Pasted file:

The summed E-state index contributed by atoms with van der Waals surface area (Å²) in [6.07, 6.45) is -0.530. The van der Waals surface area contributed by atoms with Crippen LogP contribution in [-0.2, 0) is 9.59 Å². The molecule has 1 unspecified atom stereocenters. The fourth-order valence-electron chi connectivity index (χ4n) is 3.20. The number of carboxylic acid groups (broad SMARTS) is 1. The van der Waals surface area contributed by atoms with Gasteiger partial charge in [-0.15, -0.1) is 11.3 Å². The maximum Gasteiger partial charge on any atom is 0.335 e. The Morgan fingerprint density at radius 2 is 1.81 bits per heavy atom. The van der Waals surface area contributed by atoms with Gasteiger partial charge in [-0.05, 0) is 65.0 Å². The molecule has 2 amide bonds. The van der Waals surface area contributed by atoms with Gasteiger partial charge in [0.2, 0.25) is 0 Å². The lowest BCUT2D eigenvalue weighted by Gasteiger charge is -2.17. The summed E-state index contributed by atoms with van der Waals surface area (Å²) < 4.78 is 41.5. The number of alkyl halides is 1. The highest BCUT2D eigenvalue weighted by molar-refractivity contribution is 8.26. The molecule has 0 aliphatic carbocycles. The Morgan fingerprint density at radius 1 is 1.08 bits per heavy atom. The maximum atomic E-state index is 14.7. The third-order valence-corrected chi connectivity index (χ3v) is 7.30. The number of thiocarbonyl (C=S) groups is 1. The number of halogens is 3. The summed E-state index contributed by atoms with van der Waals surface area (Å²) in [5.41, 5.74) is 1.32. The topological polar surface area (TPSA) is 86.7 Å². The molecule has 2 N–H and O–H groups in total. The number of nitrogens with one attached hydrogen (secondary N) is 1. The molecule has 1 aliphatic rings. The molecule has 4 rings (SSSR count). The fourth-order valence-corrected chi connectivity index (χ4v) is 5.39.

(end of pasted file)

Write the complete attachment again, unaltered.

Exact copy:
The summed E-state index contributed by atoms with van der Waals surface area (Å²) in [6.07, 6.45) is -0.530. The van der Waals surface area contributed by atoms with Crippen LogP contribution in [-0.2, 0) is 9.59 Å². The molecule has 1 unspecified atom stereocenters. The fourth-order valence-electron chi connectivity index (χ4n) is 3.20. The number of carboxylic acid groups (broad SMARTS) is 1. The van der Waals surface area contributed by atoms with Gasteiger partial charge in [-0.15, -0.1) is 11.3 Å². The maximum Gasteiger partial charge on any atom is 0.335 e. The Morgan fingerprint density at radius 2 is 1.81 bits per heavy atom. The van der Waals surface area contributed by atoms with Gasteiger partial charge in [-0.05, 0) is 65.0 Å². The molecule has 2 amide bonds. The van der Waals surface area contributed by atoms with Gasteiger partial charge in [0.2, 0.25) is 0 Å². The lowest BCUT2D eigenvalue weighted by Gasteiger charge is -2.17. The summed E-state index contributed by atoms with van der Waals surface area (Å²) < 4.78 is 41.5. The number of alkyl halides is 1. The highest BCUT2D eigenvalue weighted by molar-refractivity contribution is 8.26. The molecule has 0 aliphatic carbocycles. The Morgan fingerprint density at radius 1 is 1.08 bits per heavy atom. The maximum atomic E-state index is 14.7. The third-order valence-corrected chi connectivity index (χ3v) is 7.30. The number of thiocarbonyl (C=S) groups is 1. The number of halogens is 3. The summed E-state index contributed by atoms with van der Waals surface area (Å²) in [5.41, 5.74) is 1.32. The topological polar surface area (TPSA) is 86.7 Å². The molecule has 2 N–H and O–H groups in total. The number of nitrogens with one attached hydrogen (secondary N) is 1. The molecule has 1 aliphatic rings. The molecule has 4 rings (SSSR count). The fourth-order valence-corrected chi connectivity index (χ4v) is 5.39.